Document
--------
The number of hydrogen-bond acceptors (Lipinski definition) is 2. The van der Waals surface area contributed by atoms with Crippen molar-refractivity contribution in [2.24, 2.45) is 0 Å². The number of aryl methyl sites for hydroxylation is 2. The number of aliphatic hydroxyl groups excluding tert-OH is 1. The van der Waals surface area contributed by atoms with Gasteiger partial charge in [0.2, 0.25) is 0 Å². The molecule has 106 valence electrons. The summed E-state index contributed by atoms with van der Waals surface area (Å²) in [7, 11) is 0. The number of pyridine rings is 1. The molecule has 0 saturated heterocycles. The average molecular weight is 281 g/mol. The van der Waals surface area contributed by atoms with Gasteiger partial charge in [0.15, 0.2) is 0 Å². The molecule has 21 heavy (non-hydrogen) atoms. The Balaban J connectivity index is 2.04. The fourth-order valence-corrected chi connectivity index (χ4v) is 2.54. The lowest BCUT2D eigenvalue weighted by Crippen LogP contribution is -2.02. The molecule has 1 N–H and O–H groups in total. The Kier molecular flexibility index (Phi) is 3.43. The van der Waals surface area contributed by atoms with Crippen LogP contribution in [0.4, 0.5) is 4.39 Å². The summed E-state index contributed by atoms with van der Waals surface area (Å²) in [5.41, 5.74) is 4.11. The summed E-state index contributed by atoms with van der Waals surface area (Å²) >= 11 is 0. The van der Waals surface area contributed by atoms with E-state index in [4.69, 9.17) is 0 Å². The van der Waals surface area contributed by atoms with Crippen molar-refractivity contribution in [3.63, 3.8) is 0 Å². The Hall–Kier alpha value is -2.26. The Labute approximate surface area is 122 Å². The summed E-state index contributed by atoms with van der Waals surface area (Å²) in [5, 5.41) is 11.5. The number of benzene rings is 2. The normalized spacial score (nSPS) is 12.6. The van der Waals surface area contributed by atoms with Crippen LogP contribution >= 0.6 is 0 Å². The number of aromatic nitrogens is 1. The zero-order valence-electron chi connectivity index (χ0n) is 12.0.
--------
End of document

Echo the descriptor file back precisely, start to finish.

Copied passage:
The number of hydrogen-bond acceptors (Lipinski definition) is 2. The van der Waals surface area contributed by atoms with Crippen molar-refractivity contribution in [2.24, 2.45) is 0 Å². The number of aryl methyl sites for hydroxylation is 2. The number of aliphatic hydroxyl groups excluding tert-OH is 1. The van der Waals surface area contributed by atoms with Gasteiger partial charge in [0.2, 0.25) is 0 Å². The molecule has 106 valence electrons. The summed E-state index contributed by atoms with van der Waals surface area (Å²) in [7, 11) is 0. The number of pyridine rings is 1. The molecule has 0 saturated heterocycles. The average molecular weight is 281 g/mol. The van der Waals surface area contributed by atoms with Gasteiger partial charge in [0.15, 0.2) is 0 Å². The molecule has 21 heavy (non-hydrogen) atoms. The Balaban J connectivity index is 2.04. The fourth-order valence-corrected chi connectivity index (χ4v) is 2.54. The lowest BCUT2D eigenvalue weighted by Crippen LogP contribution is -2.02. The molecule has 1 N–H and O–H groups in total. The Kier molecular flexibility index (Phi) is 3.43. The van der Waals surface area contributed by atoms with Crippen LogP contribution in [0.4, 0.5) is 4.39 Å². The summed E-state index contributed by atoms with van der Waals surface area (Å²) in [5.41, 5.74) is 4.11. The summed E-state index contributed by atoms with van der Waals surface area (Å²) >= 11 is 0. The van der Waals surface area contributed by atoms with E-state index in [4.69, 9.17) is 0 Å². The van der Waals surface area contributed by atoms with Crippen molar-refractivity contribution in [3.63, 3.8) is 0 Å². The Hall–Kier alpha value is -2.26. The Labute approximate surface area is 122 Å². The summed E-state index contributed by atoms with van der Waals surface area (Å²) in [5, 5.41) is 11.5. The number of benzene rings is 2. The normalized spacial score (nSPS) is 12.6. The van der Waals surface area contributed by atoms with Crippen LogP contribution >= 0.6 is 0 Å². The number of aromatic nitrogens is 1. The zero-order valence-electron chi connectivity index (χ0n) is 12.0.